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March 10, 2011



Now I consider myself a baseball aficionado. But I’m not into all this new age bullshit—the numbers, the formulas, the MIT grad students ogling over Pujols’ win shares during the past decade. I know a gamer when I see one; I know the x-factor, the guy-who-has-it-all. Hello Matt Stairs. Nice to see you Craig Biggio. Wade Boggs? It’s a pleasure. And I always give a quick nod and a tip of the cap to Keith Hernandez when I pass by him at the Mirage in Vegas.

Let me propose the following scenario for you, one that involves a certain Red Sox gamer who is too easily overlooked, who, in the past, has been overwhelmingly disrespected by local media and fans.


It’s June 2011. The Red Sox are facing the New York Yankees, an important early season match-up between two teams jockeying for the division lead.

Hat cocked to the side, Jon Lester stares in at Derek Jeter, shakes off ‘Tek once, twice, before nodding firmly. With glazed eyes, from the stretch, he faces Brett Gardner, who takes a short lead off first base; but the lanky lefty really doesn’t see him. All focus is on the catcher’s mitt—a cool sort of equilibrium he’s achieved since recovering from cancer, this zen-like state that allows him to devote all his energy, his entire center of gravity, to the one inch by one inch square where he intends to hurl the ball.

Lester takes a deep breath, sets, then lifts his right leg and strides towards home plate—a beautifully synchronized motion—which allows him to rip in a nice little cutter that juts over inside corner, jamming the feisty shortstop, who swings defensively.

The bat breaks, and the ball bounces past the mound, barely evading Lester’s outstretched glove.

From shortstop position, Mikey Lowell, number 25, “springs” into action. For the Alex Gonzalez’s and the Rey Ordonez’s of the league, this play would be merely routine. Routine? Mike Lowell? The only routines for “Iron Mike” Lowell are the post game ice wraps around his lower back, hamstrings, and right shoulder. That, and the post game drinks at Crossroads Irish Pub; two Jamesons, on the rocks.

As the ball rolls past the mound, Lowell staggers towards second base. He lets out a soft grunt as he braces his balky back for another stiff dive. Just as the ball looks as if it’s going slip by, a glove flails towards it, knocking it down. Flat as a washboard, he hits the dirt with a thud.

The ball rolls slowly towards the second base bag, where Dustin Pedroia—steady, reliable, accountable—snatches up the ball with cat-like reflexes, his right foot planted firmly on the base, boldly challenging Gardner’s cleat.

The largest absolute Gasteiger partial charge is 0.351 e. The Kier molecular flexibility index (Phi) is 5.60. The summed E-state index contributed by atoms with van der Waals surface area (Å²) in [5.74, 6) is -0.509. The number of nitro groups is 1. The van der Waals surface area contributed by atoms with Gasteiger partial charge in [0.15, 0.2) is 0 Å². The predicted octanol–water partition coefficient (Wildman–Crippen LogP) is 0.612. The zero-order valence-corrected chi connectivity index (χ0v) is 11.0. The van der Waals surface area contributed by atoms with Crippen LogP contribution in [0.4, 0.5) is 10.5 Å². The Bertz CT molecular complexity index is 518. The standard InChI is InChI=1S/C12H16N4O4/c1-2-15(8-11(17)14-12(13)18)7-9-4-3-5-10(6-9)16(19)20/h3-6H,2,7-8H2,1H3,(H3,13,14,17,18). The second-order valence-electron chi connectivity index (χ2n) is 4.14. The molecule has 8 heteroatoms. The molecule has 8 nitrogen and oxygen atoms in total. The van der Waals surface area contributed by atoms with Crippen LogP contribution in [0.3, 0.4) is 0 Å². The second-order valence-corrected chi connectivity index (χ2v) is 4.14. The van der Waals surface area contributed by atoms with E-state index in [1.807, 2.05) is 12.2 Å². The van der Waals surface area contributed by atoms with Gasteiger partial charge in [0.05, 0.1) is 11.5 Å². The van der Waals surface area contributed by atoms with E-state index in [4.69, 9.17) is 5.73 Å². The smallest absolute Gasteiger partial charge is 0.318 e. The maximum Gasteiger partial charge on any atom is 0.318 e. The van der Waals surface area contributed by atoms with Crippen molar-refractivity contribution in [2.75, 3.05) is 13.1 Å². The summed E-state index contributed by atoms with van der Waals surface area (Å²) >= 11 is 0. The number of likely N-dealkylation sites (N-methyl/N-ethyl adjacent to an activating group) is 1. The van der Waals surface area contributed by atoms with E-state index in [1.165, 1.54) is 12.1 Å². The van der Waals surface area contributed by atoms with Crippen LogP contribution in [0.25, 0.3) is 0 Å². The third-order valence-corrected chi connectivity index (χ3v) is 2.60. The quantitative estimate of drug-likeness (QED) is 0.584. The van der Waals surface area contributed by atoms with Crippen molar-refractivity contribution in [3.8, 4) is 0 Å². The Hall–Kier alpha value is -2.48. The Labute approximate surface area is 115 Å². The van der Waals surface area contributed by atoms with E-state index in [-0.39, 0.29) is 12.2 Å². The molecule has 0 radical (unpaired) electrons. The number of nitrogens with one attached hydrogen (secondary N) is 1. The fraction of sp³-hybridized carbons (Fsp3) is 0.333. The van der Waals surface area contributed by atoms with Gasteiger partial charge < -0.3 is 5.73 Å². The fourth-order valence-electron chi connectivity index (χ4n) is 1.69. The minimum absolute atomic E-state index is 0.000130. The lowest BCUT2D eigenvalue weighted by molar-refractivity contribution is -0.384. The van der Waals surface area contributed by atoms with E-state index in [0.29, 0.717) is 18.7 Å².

Gardner slides hard into Pedey, flipping the diminutive second baseman forwards, where he collapses in a heap, only to emerge from the cloud of dust holding the ball high—a trophy for all to see.

The umpire emphatically pumps his fist, signaling the out.

“Oh my!” Don Orsillo roars from the broadcast booth.

A bit dizzy, number 25 stands, pumping his fist into his glove. “Let’s go!” He barks.

“Well it isn’t easy, folks,” Remy adds. “Lowell sure is hurting out there!”

Lester, ever respectful of his elder, points in deference towards the grizzled vet.

He returns the gesture, nodding resolutely, and then, with the red sleeve of his undershirt, he wipes the mixture of saliva and dirt at the corner of his salt-and-pepper goatee.

He adjust his hat, and as a stray silver hair or two falls to the ground, he crouches, the joints of his knees creaking as he shades towards the hole, playing the next batter, slugger Evan Longoria, to pull.

“Make me quit,” his mind is buzzing. “I dare you.” He mouths those final three words—a low whisper—and it’s unclear exactly who it’s directed towards: Longoria? Tito? The Red Sox brass? Or perhaps it’s a message to the thousands of doubters who have announced his decline. He’s proven them wrong before. He did it in 2007; and now, manning the shortstop position—the unofficial field general—he’s doing it again.

“You know what, Jerry?” Orsillo pauses. “Lowell, he gets the job done.”

“That he does, Don,” Jerry Remy replies hoarsely, before breaking into one of his legendary hacking episodes—the aftereffects of years spent chain-smoking Marlboro Reds in the dugout and (later) in the broadcast booth. “That he does.”

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